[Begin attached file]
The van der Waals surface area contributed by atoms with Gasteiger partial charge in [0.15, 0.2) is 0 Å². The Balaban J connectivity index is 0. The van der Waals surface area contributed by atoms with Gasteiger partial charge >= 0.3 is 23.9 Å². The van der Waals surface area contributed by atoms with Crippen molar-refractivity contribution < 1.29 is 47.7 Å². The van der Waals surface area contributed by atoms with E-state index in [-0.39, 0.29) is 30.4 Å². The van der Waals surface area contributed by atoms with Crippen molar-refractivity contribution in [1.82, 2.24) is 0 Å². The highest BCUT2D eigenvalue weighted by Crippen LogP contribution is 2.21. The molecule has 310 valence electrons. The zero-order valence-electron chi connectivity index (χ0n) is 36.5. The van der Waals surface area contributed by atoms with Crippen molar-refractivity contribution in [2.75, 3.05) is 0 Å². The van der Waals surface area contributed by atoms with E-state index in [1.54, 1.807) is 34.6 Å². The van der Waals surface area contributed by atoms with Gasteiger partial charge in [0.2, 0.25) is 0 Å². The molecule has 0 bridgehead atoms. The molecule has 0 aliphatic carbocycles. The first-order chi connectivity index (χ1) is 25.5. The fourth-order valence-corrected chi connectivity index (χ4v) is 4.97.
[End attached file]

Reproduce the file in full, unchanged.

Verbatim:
The van der Waals surface area contributed by atoms with Gasteiger partial charge in [0.15, 0.2) is 0 Å². The Balaban J connectivity index is 0. The van der Waals surface area contributed by atoms with Gasteiger partial charge >= 0.3 is 23.9 Å². The van der Waals surface area contributed by atoms with Crippen molar-refractivity contribution < 1.29 is 47.7 Å². The van der Waals surface area contributed by atoms with E-state index in [-0.39, 0.29) is 30.4 Å². The van der Waals surface area contributed by atoms with Crippen molar-refractivity contribution in [1.82, 2.24) is 0 Å². The highest BCUT2D eigenvalue weighted by Crippen LogP contribution is 2.21. The molecule has 310 valence electrons. The zero-order valence-electron chi connectivity index (χ0n) is 36.5. The van der Waals surface area contributed by atoms with Crippen molar-refractivity contribution in [2.75, 3.05) is 0 Å². The van der Waals surface area contributed by atoms with E-state index in [1.54, 1.807) is 34.6 Å². The van der Waals surface area contributed by atoms with Gasteiger partial charge in [0.2, 0.25) is 0 Å². The molecule has 0 bridgehead atoms. The molecule has 0 aliphatic carbocycles. The first-order chi connectivity index (χ1) is 25.5. The fourth-order valence-corrected chi connectivity index (χ4v) is 4.97.